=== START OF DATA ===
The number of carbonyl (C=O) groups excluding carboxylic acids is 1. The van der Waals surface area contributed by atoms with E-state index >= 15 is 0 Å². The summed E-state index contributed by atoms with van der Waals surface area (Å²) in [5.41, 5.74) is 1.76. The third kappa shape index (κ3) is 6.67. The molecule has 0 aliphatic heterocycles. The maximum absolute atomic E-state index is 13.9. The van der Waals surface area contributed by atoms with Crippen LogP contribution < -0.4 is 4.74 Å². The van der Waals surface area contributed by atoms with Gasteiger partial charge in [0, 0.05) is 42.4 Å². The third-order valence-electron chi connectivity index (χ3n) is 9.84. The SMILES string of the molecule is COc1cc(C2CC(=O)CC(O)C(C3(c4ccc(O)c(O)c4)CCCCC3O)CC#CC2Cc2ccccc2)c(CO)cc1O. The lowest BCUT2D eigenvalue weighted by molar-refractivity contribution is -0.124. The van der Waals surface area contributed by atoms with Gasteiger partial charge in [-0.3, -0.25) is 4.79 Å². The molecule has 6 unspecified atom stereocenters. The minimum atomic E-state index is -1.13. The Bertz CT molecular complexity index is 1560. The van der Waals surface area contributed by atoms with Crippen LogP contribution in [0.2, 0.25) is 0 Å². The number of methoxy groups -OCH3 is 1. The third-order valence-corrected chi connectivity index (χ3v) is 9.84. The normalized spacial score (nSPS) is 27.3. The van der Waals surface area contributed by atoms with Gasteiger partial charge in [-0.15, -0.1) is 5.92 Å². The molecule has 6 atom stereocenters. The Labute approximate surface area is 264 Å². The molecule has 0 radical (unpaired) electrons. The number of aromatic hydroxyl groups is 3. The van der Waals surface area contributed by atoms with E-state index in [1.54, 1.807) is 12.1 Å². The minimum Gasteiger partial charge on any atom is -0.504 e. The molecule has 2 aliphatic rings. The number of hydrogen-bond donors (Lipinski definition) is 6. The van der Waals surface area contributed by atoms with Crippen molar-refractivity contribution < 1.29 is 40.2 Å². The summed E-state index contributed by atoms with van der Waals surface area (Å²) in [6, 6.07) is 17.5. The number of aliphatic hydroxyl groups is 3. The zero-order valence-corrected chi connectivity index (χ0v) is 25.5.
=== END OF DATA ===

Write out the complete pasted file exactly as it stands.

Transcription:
The number of carbonyl (C=O) groups excluding carboxylic acids is 1. The van der Waals surface area contributed by atoms with E-state index >= 15 is 0 Å². The summed E-state index contributed by atoms with van der Waals surface area (Å²) in [5.41, 5.74) is 1.76. The third kappa shape index (κ3) is 6.67. The molecule has 0 aliphatic heterocycles. The maximum absolute atomic E-state index is 13.9. The van der Waals surface area contributed by atoms with Crippen LogP contribution < -0.4 is 4.74 Å². The van der Waals surface area contributed by atoms with Gasteiger partial charge in [0, 0.05) is 42.4 Å². The third-order valence-electron chi connectivity index (χ3n) is 9.84. The SMILES string of the molecule is COc1cc(C2CC(=O)CC(O)C(C3(c4ccc(O)c(O)c4)CCCCC3O)CC#CC2Cc2ccccc2)c(CO)cc1O. The lowest BCUT2D eigenvalue weighted by molar-refractivity contribution is -0.124. The van der Waals surface area contributed by atoms with Gasteiger partial charge in [-0.3, -0.25) is 4.79 Å². The molecule has 6 unspecified atom stereocenters. The minimum atomic E-state index is -1.13. The Bertz CT molecular complexity index is 1560. The van der Waals surface area contributed by atoms with Crippen LogP contribution in [0.2, 0.25) is 0 Å². The number of methoxy groups -OCH3 is 1. The third-order valence-corrected chi connectivity index (χ3v) is 9.84. The normalized spacial score (nSPS) is 27.3. The van der Waals surface area contributed by atoms with Gasteiger partial charge in [-0.15, -0.1) is 5.92 Å². The molecule has 6 atom stereocenters. The Labute approximate surface area is 264 Å². The molecule has 0 radical (unpaired) electrons. The number of aromatic hydroxyl groups is 3. The van der Waals surface area contributed by atoms with E-state index in [1.54, 1.807) is 12.1 Å². The minimum Gasteiger partial charge on any atom is -0.504 e. The molecule has 2 aliphatic rings. The number of hydrogen-bond donors (Lipinski definition) is 6. The van der Waals surface area contributed by atoms with Crippen molar-refractivity contribution < 1.29 is 40.2 Å². The summed E-state index contributed by atoms with van der Waals surface area (Å²) in [6, 6.07) is 17.5. The number of aliphatic hydroxyl groups is 3. The zero-order valence-corrected chi connectivity index (χ0v) is 25.5.